Cellular Automata, an intelligent technique for modeling complex systems
Andrés Julián Arias-Moreno
Full Time Professor
Bioengineering and Chemical Engineering Department

Artificial intelligence techniques have been around for several decades, and are not just limited to machine learning, neural networks, fuzzy logic or deep learning.  There is a technique that allows modelling temporal states of highly complex systems and is able to predict changes in these systems by applying simple evolutionary rules. This artificial intelligence technique is known as the Cellular Automata paradigm.

Cellular Automata (CA) are small elements that occupy spaces or unit cells within a discrete two- or three-dimensional domain called a lattice or grid, which volume represents the modelled system (Figure 1). Each automaton located in a cell of this lattice has a state, within a group of predefined states, which through interaction with itself and with its neighbouring cells can maintain or change through the iterations of evolution of the modelled system, because each automaton has the ability to make decisions independently to maintain or change that state as the system evolves. By projecting this automaton behaviour on a larger scale, it is possible to model highly complex systems whose macro behaviour is governed by the behaviour of its smaller component units.

Figure 1. Configuration of a cellular automaton in its cell in a two-dimensional lattice [1].

The evolution of the automaton’s state is based on the application of very simple individual evolution rules. In each iteration, the automaton knows only its own state and the state of its nearest neighbours, and depending on these states and the evolution rules, the automaton evolves to the next iteration either maintaining or changing its state.     

The cells containing the automata, which in turn form the lattice or domain of the modelled system, may be square, triangular or polygonal in the two-dimensional case, or hexahedral or tetrahedral in the three-dimensional domain. 

In order to know the state of its neighbours, the automaton uses a type of neighbourhood to relate to its environment, which depends on the number of neighbouring automata taken into account. The used neighbourhoods range from the empty neighbourhood, in which the automaton only takes itself into account, to the neighbourhoods that take into account four (von Neumann), eight (Moore), twelve (expanded von Neumann, MvonN) or twenty-four (expanded Moore) neighbours. The latter includes the neighbouring automata at the first and second level of distance (Figure 2, top).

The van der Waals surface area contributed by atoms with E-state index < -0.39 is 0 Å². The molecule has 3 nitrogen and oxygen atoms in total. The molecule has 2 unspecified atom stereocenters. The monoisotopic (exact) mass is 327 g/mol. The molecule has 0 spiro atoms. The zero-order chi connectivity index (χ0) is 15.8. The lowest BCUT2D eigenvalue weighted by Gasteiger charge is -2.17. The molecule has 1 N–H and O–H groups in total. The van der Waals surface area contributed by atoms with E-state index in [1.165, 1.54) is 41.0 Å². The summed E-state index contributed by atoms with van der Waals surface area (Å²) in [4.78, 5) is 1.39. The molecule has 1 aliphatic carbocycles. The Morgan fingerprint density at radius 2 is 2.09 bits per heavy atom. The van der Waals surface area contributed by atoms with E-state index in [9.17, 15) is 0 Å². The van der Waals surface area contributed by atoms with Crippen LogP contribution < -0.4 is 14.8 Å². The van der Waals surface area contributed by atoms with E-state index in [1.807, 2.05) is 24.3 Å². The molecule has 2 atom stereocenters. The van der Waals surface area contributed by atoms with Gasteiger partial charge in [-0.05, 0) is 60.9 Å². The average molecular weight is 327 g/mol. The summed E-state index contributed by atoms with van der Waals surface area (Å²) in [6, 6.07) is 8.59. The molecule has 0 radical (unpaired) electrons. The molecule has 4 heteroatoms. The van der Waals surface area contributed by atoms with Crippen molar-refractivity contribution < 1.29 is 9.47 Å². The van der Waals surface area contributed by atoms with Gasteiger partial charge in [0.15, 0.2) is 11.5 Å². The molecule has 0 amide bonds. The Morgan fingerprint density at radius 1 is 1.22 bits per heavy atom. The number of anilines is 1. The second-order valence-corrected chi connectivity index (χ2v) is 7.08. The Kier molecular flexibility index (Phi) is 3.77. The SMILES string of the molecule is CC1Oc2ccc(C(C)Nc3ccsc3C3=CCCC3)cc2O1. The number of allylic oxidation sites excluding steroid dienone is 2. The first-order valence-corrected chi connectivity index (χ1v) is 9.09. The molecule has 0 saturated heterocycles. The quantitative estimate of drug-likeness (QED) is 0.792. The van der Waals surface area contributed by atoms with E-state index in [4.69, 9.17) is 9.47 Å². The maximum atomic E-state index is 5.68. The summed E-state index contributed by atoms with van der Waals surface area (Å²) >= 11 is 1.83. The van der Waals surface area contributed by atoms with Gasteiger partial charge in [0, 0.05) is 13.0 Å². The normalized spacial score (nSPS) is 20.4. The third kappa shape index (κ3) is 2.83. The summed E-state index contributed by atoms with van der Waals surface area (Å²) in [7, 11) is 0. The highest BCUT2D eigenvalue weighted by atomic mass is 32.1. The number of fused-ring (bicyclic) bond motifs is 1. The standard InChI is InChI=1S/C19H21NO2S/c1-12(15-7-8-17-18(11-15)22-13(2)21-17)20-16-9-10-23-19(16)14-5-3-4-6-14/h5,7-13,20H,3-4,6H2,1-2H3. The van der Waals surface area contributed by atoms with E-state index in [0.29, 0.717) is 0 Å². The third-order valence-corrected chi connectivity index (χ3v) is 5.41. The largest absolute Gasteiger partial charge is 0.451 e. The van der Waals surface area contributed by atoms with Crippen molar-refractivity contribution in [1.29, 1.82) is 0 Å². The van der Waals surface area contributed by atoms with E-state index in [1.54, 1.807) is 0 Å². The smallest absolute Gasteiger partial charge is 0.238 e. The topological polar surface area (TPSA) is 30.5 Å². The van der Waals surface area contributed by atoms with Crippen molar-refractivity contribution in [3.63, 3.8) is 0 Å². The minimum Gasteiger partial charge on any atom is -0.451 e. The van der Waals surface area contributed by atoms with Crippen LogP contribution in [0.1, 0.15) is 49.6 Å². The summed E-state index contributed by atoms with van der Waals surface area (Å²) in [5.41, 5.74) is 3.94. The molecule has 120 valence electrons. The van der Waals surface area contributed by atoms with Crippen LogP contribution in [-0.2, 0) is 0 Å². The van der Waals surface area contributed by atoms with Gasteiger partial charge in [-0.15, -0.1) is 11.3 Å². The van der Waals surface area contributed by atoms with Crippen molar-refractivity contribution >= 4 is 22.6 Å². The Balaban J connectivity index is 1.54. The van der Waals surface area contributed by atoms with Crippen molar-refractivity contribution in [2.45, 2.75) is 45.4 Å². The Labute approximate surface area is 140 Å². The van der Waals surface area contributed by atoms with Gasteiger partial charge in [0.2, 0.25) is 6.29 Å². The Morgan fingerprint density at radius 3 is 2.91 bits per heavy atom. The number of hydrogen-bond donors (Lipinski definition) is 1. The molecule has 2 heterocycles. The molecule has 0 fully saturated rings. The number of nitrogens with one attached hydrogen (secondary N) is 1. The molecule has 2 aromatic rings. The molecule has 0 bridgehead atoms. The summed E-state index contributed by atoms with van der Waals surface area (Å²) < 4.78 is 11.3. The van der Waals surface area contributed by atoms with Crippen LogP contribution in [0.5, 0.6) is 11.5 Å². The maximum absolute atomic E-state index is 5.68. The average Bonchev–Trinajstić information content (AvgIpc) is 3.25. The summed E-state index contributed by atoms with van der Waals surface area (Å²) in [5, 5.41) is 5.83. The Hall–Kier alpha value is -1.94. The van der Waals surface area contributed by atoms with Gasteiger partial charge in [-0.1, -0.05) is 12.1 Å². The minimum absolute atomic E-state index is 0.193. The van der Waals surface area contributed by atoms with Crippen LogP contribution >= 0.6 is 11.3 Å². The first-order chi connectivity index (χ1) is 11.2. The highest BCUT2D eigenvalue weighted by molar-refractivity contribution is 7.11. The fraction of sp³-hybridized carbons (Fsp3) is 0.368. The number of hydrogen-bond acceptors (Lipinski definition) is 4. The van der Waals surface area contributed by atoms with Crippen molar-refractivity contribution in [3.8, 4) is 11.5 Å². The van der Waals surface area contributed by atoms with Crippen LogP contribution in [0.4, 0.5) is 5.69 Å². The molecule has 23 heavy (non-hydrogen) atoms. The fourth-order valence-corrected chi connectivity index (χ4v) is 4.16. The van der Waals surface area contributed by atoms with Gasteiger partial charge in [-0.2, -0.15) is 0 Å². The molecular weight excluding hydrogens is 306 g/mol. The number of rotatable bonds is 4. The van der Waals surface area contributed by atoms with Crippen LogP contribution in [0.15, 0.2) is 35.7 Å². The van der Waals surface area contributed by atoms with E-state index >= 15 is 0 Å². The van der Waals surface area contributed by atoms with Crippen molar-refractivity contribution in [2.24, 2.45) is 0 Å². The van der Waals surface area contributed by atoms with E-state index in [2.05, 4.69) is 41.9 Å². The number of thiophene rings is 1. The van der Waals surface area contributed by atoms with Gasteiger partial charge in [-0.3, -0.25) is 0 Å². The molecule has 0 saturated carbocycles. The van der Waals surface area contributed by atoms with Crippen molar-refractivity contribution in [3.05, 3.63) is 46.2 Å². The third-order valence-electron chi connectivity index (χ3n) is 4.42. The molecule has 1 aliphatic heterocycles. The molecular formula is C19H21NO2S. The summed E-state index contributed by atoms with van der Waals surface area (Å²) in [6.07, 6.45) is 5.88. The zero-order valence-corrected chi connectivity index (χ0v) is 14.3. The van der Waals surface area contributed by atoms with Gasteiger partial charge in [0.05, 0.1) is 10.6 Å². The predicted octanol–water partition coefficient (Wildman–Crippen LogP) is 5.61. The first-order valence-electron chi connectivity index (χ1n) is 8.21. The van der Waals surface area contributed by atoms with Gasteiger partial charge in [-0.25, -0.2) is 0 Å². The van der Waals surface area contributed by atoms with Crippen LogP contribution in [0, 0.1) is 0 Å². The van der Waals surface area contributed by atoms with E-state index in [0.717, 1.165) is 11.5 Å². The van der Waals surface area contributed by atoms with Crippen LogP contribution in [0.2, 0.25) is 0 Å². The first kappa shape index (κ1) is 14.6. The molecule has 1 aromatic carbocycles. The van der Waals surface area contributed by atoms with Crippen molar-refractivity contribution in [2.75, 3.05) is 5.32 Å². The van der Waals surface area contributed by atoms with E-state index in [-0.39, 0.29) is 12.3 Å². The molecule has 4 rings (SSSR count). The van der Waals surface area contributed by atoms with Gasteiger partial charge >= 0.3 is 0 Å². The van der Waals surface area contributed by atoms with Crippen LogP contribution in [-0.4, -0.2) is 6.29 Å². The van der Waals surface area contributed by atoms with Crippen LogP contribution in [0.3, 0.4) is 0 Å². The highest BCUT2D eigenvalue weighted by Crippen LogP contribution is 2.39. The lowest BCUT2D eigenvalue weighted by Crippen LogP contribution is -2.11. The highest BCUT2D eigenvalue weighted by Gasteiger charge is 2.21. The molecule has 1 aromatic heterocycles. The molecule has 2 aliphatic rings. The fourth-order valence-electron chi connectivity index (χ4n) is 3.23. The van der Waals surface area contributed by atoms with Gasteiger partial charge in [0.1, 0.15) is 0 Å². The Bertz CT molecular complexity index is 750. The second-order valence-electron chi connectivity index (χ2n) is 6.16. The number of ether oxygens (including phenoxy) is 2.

Figure 2. Neighbourhoods (top) and Boundaries (bottom) considered in the implementation of cellular automata [2].

When the automaton is at a boundary of the domain, it also takes into account different configurations for the hypothetical neighbouring cells located outside the boundary, which assign them specific states for iteration and evolution. Within the configurations for these out-of-domain positions, they can be assigned a null state (fixed boundary), the same state as the automaton on the boundary (adiabatic boundary), the same state as the automaton on the contralateral side of the boundary (reflexive boundary) or the state of the automaton on the same row at the opposite end of the lattice (periodic boundary), (Figure 2, bottom).

The cellular automata paradigm appeared in the 1940s by Stanislaw Ulam to describe graphically the growth of crystals. Simultaneously, Von Neumann used the same tool to study systems capable of self-replication. In the 1970s, John Conway used the concept of CAs to create the game of life, a model of the dynamic ability of automata to move and replicate themselves by implementing simple evolutionary rules (Figure 3, A). In 1983, Wolfram presents in his work a new kind of science the development of several rules that generate series of self-replicating regular and irregular shapes (Figure 3, B). In 1993, Ermentrout et al. used CAs for the first time in the generation of biological networks such as the neural system and the circulatory system, taking the model as a continuous process (Figure 3, C). By 2004, Deutch et al. developed the first models of tumour growth (Figure 3, D).

Figure 3. Historical developments of cellular automata: (A) Conway’s game of life, (B) Wolfram’s regular and irregular networks, (C) Ermentrout’s neural and cardiovascular networks, and (D) Deutch’s tumour growth models [1].

To date, cellular automata have been used to simulate and predict behaviour in diverse systems such as fractal formation, the behaviour of bacterial populations, traffic analysis in large cities, the creation of structures by topological optimisation, and even tissue architecture and healing time in a bone fracture repair process (Figure 4).

Figure 4. Two-dimensional axisymmetric model of cellular automata for the simulation of the process of osteogenesis and bone fracture repair. The architecture of the component tissues of the bone callus are represented with different colours (red: bone marrow; yellow: fatty bone marrow; light blue: granular and fibrous tissue; dark blue: cartilage; white: bone).  The repair time t is given in days [1].

In summary, cellular automata, a prominent technique in artificial intelligence, allow the behaviour of a variety of highly complex systems to be analysed and predicted in a simple and straightforward manner.


[1] A.J. Arias-Moreno. “Modelo computacional para la simulación del proceso de osteogénesis y curación ósea después de la fractura”. Master thesis, Universidad Nacional de Colombia, Colombia, january 2011.

[2] A. Tovar. “Bone remodeling as a hybrid cellular automaton optimization process”. Doctoral thesis, University of Notre Dame, United States, december 2004.     

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